What is Panic Disorder?
Panic disorder (episodic paroxysmal anxiety) is an anxiety disorder in which the main symptom is repeated bouts of severe anxiety (panic), which are not limited to a specific situation or circumstances and therefore unpredictable. Attacks are accompanied by fear and autonomic symptoms. As with other anxiety disorders, the dominant symptoms vary in different patients, but unexpectedly occurring palpitations, chest pains, a feeling of suffocation are common. dizziness and a sense of unreality (depersonalization or derealization). A secondary fear of death, loss of self-control, or insanity is also almost inevitable. Usually attacks last only minutes, although at times and longer; their frequency and course of the disorder are quite variable. In a panic attack, patients often experience sharply increasing fear and vegetative symptoms, which lead to the fact that patients hastily leave the place where they are. If this occurs in a specific situation, for example, in a bus or in a crowd, the patient can subsequently avoid this situation. Similarly, frequent and unpredictable panic attacks cause fear of being alone or appearing in crowded places. A panic attack often leads to a constant fear of another attack.
Causes of Panic Disorder
There are facts confirming the genetic origin of panic disorders (15% of first-degree relatives become ill). Psychoanalysis views the disorder as the result of an unsuccessful unconscious defense against destructive impulses that cause anxiety.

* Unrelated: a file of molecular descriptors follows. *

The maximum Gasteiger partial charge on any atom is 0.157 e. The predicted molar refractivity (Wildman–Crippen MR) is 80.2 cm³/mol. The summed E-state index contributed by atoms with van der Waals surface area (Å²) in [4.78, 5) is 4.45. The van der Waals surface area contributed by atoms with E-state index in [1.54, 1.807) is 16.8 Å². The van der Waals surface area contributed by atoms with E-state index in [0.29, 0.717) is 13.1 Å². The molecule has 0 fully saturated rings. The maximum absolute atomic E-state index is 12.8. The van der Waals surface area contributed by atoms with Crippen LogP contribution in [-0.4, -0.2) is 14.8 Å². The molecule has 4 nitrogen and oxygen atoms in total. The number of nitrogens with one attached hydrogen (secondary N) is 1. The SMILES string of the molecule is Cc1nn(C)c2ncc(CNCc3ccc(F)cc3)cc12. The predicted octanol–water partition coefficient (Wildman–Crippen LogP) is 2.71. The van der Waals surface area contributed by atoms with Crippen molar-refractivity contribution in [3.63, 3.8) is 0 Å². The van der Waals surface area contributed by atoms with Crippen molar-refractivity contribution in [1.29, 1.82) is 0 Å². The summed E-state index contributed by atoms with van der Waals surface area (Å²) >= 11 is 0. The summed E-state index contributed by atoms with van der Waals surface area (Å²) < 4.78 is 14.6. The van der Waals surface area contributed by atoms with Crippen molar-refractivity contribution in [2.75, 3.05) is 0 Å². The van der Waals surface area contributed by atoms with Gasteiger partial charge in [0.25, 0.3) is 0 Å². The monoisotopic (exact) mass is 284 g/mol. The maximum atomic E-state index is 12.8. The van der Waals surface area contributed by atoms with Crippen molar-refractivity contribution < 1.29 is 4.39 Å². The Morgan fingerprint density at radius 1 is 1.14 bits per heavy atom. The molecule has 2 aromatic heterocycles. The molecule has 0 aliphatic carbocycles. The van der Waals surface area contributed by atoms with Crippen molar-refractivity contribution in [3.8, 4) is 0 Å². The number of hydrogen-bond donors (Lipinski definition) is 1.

Symptoms of a Panic Disorder
The onset of panic is spontaneous, although it is sometimes provoked by arousal, physical exertion, and sexual activity. The main symptoms are extreme fear and a feeling of impending death, accompanied by tachycardia, shortness of breath, sweating. The patient tries to leave the place where the attack arose and seeks help. Duration up to an hour, between attacks – an alarming expectation of recurrence. There is an increase in seizures with excessive use of caffeine, sometimes the first seizures follow precisely after the use of caffeine.
In 50%, spontaneous recovery is noted, in 20% panic attacks continue, but in 30% they are complicated by depression, the risk of suicide, addiction to alcohol and drugs that temporarily eliminate them, symptoms of obsessive-compulsive disorders, social and family disadaptation may appear. Sometimes qualified by neuropathologists as neurocirculatory dystonia.
Diagnosis of Panic Disorder
Panic disorder should be diagnosed as the main diagnosis only in the absence of any phobia, and a panic attack that occurs in an established phobic situation is considered an expression of the severity of the phobia, which should be taken into account in the diagnosis first.
For a reliable diagnosis, it is necessary that several severe attacks of autonomic anxiety occur over a period of about 1 month:
- in circumstances not related to an objective threat;
- attacks should not be limited to known or predictable situations;
- between attacks, the condition should be relatively free of anxiety symptoms (although anticipation anxiety is common).
Differential diagnosis: Panic disorder must be distinguished from panic attacks that occur as part of established phobic disorders. Panic attacks can be secondary to depressive disorders, especially in men, and if criteria for depressive disorder are also identified, panic disorder should not be established as the primary diagnosis.
Panic Disorder Treatment
Antidepressants, tranquilizers, behavioral therapy, family therapy, psychoanalysis. The patient is asked to breathe in a paper bag to prevent hyperventilation accompanied by alkalosis.